I've recently known about a `gps.conf`

file in the `/system/etc/`

directory.
Seems that tweaking NTP_SERVER values to NTP servers nearer to the usual location improves TTFF.

Reading the source code in the `LocationProvider`

class, seems that at boot, time is retrieved from NTP server and "injected" in the calculations.
AFAIK each GPS sat has a very accurate atomic clock, and every one in the constellation is synchronized to the so called "GPS time". Once the receiver has got 4 or more satellites, it solves (by some method) an equation where there are four unknowns: x,y,z,b; where (x,y,z) is the receiver location, and b is the time difference between the receiver internal clock and the (correct) GPS time. Once it has a a fix, the receiver clock is synced with the correct time. (Please correct me if I'm wrong).

So far, I've some questions regarding the way NTP time injection works:

- GPS Time is roughly TAI (International Atomic Time) plus an offset. Those two times do not depend on the Earth rotation, however UTC does. Given that NTP servers return UTC time, it is possible to infer GPS Time from UTC time?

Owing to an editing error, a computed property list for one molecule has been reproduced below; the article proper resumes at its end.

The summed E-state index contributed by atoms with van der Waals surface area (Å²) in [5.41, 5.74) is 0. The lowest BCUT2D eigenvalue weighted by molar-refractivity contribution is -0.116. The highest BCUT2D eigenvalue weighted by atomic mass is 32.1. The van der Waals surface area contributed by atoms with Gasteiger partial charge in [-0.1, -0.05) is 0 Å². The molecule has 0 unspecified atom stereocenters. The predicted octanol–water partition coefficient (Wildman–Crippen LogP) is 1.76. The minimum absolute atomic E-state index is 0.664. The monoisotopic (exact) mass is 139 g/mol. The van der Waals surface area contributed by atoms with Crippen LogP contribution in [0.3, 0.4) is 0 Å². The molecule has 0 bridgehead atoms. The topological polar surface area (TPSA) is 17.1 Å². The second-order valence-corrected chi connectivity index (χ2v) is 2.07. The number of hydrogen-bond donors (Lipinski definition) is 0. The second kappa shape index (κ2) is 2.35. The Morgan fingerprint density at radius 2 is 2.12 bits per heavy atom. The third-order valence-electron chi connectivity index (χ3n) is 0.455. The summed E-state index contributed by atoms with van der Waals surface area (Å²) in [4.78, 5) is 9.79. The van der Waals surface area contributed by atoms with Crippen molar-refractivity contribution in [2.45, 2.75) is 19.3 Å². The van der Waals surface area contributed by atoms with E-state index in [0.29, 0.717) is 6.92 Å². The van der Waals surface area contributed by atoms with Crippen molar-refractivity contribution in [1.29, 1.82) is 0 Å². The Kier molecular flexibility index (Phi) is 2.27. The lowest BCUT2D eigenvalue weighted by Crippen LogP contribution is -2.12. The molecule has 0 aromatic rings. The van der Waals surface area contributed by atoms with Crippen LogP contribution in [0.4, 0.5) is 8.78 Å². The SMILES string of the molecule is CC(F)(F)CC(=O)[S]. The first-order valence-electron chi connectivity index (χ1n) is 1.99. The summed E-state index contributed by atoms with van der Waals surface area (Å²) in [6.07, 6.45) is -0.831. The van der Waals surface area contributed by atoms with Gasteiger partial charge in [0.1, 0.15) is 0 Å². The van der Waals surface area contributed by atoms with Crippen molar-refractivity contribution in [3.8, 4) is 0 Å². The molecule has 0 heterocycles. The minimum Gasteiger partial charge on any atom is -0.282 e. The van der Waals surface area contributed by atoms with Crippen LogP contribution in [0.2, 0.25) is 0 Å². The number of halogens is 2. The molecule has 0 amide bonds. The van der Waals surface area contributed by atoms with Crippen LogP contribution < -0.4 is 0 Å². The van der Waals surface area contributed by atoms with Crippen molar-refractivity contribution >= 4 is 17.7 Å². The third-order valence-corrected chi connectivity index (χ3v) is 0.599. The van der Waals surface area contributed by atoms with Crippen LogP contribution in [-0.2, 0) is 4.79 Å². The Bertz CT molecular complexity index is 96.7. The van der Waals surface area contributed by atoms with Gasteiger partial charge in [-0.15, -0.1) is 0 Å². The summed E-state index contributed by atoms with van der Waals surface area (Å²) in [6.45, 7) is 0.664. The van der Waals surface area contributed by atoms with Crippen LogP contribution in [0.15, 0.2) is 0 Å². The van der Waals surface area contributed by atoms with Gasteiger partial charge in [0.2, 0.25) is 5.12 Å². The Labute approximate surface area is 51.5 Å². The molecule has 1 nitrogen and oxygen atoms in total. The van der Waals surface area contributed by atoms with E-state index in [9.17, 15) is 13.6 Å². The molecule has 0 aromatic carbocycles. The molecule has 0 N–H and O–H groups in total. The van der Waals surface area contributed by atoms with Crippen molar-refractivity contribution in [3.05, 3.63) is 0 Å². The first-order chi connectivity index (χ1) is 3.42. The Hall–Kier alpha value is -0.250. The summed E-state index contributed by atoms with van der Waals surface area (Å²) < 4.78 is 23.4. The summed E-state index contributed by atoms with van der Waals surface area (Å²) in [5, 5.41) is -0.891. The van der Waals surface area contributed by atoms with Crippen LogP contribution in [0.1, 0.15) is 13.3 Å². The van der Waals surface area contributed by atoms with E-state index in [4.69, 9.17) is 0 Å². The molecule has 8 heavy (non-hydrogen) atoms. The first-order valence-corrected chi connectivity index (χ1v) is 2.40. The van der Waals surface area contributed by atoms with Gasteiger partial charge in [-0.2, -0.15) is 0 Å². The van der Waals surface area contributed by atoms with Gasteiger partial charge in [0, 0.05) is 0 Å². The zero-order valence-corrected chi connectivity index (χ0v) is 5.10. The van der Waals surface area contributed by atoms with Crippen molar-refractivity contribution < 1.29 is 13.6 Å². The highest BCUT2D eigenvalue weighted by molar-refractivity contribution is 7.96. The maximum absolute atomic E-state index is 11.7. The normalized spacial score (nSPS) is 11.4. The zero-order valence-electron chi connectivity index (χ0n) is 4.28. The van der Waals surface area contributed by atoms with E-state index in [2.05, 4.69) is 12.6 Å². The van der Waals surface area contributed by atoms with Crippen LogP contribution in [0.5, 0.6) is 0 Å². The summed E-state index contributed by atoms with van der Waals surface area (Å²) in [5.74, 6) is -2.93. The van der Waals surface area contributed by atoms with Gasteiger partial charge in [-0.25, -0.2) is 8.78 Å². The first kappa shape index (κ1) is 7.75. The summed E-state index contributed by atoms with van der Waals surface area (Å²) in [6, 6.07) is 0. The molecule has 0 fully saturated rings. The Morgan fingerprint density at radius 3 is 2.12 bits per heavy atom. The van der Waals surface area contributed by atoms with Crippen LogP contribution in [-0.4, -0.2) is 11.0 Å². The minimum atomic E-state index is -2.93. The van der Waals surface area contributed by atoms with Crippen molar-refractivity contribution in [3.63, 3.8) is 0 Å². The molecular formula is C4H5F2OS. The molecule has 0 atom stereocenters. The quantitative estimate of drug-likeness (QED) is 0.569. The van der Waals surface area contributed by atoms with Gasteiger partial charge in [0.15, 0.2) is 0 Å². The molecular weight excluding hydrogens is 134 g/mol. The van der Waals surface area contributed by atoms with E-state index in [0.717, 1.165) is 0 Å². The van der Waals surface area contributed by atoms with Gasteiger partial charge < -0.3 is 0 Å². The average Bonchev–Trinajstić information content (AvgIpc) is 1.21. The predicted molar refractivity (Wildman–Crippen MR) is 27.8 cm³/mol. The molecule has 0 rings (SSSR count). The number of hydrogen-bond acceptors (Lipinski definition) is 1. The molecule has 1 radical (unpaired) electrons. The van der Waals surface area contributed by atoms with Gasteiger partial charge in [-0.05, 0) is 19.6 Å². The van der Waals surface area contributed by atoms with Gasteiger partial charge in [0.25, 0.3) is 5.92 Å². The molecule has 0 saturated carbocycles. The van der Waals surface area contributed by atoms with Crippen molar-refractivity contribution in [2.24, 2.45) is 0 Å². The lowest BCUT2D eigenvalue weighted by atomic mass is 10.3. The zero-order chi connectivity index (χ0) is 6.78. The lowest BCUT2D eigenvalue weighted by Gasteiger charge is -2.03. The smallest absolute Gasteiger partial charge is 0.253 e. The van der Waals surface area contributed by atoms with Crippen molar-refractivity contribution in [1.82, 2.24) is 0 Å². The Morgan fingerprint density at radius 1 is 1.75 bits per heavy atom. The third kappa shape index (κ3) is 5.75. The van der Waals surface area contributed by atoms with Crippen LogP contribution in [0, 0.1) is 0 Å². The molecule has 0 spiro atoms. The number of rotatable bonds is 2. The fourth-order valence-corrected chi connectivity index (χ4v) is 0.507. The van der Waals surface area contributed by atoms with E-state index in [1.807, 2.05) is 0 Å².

- How does retrieving NTP time from a nearer server improve the "quality" of the GPS time approximation?
- Assuming that we have an initial GPS Time value (inferred from NTP time somehow), what is the injection about? Is this time value taken as correct to solve the equation with only x,y,z as unknowns? If so, then the first fix is also just an approximation, isn't it?
- How does a higher quality initial approximation for GPS time improve TTFF? Is it because with a lower quality NTP time the first fixes are considered not acceptable and discarded?
- Does having an approximate initial position help retrieving the next correct fix (like listening only to a subset of sats)?